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I have a feeling that both the Blacklist and Vikings will be superb tonight.

Here we go…


I’m not going to Ireland to do this, but you gotta admit, it looks like a fun gig.

Looking for some extra work? ‘Vikings’ need 8,000 extras for filming in Ireland

Ever fancied joining a viking army? Now you can. Here’s how to apply…

Vikings, the hugely successful History Channel production that is filmed in Ireland, has announced a casting call to find a minimum of 8,000 extras to work on its forthcoming season, which will be filmed here.

The Canadian/Irish production recently began its third season and will begin filming the fourth in Ireland in April. The producers have today announced they are looking for extras to take part, and the selection process will be held in Dublin, at the Film Base in Temple Bar, and at the Grand Hotel, Abbey St, in Wicklow.

We covered the application process last year, and you can learn a bit more about what life as an extra on Vikings is like HERE

The work is casual and temporary, but with 8,000 spots to fill it would appear you’ll have a good chance of getting the call sometime between April and December, when filming wraps up.

Those interested can attend the open casting days, with the events page on the Vikings Extras Facebook page offering the following advice to applicants turning up to stake a claim.

They are mainly looking for adults aged 16+
People from all ethnic backgrounds are required
You do not need an appointment
You only need attend one day of auditions
Each person who attends will fill out an application and have a photo taken
The process will take roughly 20 minutes
When you head along, have your measurements to hand. E.g. Height, chest, dress, shoe size etc. (You’ll need them for the application form)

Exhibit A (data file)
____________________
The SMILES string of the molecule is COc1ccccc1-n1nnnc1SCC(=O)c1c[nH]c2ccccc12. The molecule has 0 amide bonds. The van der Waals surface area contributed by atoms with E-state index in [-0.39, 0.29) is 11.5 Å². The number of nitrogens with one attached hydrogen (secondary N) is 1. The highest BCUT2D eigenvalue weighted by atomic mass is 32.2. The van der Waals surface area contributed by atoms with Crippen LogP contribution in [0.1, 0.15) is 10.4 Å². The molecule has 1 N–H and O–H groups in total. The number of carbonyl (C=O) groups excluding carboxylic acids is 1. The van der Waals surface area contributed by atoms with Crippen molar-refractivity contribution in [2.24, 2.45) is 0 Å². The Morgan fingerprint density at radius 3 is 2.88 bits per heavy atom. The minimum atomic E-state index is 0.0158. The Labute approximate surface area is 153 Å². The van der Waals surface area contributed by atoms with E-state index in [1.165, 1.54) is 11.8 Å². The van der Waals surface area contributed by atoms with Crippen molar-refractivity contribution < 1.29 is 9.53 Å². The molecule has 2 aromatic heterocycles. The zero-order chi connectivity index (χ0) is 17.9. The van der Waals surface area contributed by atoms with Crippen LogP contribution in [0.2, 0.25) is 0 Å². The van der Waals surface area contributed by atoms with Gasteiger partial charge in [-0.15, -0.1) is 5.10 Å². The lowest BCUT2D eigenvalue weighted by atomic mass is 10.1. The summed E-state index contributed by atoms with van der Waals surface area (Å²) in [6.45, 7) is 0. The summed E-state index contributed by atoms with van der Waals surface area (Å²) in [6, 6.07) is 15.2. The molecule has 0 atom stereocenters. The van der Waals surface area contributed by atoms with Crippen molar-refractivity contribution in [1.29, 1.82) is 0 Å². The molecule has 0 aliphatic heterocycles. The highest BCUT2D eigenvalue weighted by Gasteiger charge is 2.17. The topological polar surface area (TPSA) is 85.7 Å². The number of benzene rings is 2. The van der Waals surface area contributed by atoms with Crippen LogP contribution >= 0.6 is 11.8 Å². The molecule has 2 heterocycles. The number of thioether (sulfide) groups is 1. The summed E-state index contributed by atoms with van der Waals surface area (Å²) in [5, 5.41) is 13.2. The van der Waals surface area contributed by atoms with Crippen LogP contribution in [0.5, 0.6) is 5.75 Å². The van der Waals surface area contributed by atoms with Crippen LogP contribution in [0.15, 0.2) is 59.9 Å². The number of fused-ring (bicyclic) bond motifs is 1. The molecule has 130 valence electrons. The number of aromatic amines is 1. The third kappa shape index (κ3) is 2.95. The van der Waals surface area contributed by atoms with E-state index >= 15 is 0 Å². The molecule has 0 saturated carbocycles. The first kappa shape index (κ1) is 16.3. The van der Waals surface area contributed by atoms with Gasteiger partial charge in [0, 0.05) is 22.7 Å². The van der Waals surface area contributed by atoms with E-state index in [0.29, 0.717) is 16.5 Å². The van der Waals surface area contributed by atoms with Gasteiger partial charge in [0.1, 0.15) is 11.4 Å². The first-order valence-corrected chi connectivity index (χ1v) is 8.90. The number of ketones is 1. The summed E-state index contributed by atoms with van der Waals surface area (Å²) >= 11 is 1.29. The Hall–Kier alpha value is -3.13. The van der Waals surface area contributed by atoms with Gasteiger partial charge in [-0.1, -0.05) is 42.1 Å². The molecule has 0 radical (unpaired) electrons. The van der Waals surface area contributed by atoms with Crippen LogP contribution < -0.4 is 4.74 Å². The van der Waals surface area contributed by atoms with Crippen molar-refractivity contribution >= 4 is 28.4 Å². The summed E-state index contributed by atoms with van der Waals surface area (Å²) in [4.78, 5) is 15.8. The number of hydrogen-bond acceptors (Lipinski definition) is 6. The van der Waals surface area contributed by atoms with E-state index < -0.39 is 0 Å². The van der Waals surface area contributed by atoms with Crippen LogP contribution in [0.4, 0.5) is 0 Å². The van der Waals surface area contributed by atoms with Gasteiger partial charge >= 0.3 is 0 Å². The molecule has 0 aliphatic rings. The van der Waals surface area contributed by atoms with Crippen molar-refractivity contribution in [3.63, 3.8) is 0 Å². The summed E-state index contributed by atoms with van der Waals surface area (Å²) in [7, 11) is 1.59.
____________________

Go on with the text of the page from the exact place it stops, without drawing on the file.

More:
No need to bring a CV or headshots, but the team will accept them if you do have them with you
There’s a long list of specific skills and appearances they’re looking for, including: Fishermen, carpenters, skilled swords people, bowmen and women, ship hands, Latin speakers, tree surgeons, and males with long hair and beards (you can find a full list of these – and there are plenty more – on the Vikings Extras Facebook page).

Full listing

There will be 3 x Extras Open Casting days in 2015 – 2 days will be held in Dublin and 1 day will be held in Wicklow. Details are below


FILMBASE, Curved St, Temple Bar, D2

Tuesday 31st March 2015 between 9.30am -4.30pm

Wednesday 1st April 2015 between 9.30am – 5pm


The Grand Hotel, Abbey St, Wicklow Town

Wednesday 7th April between 10am – 6pm

Check out the Vikings Extras Facebook page for more information

And if you haven’t seen Vikings, here’s a taster


Yes I would. Scandinavia was a hotbed of technological innovation and experimentation at that general time. Metallurgy, ship-building, social organization, navigation and exploration.

I consider it the early Northern Technological Renaissance.

Which reminds me, the premier of The Vikings is on tonight.

This is superb work by the way.


Norwegian Artisan Creates 3D Printed Replica of 6th-Century Sword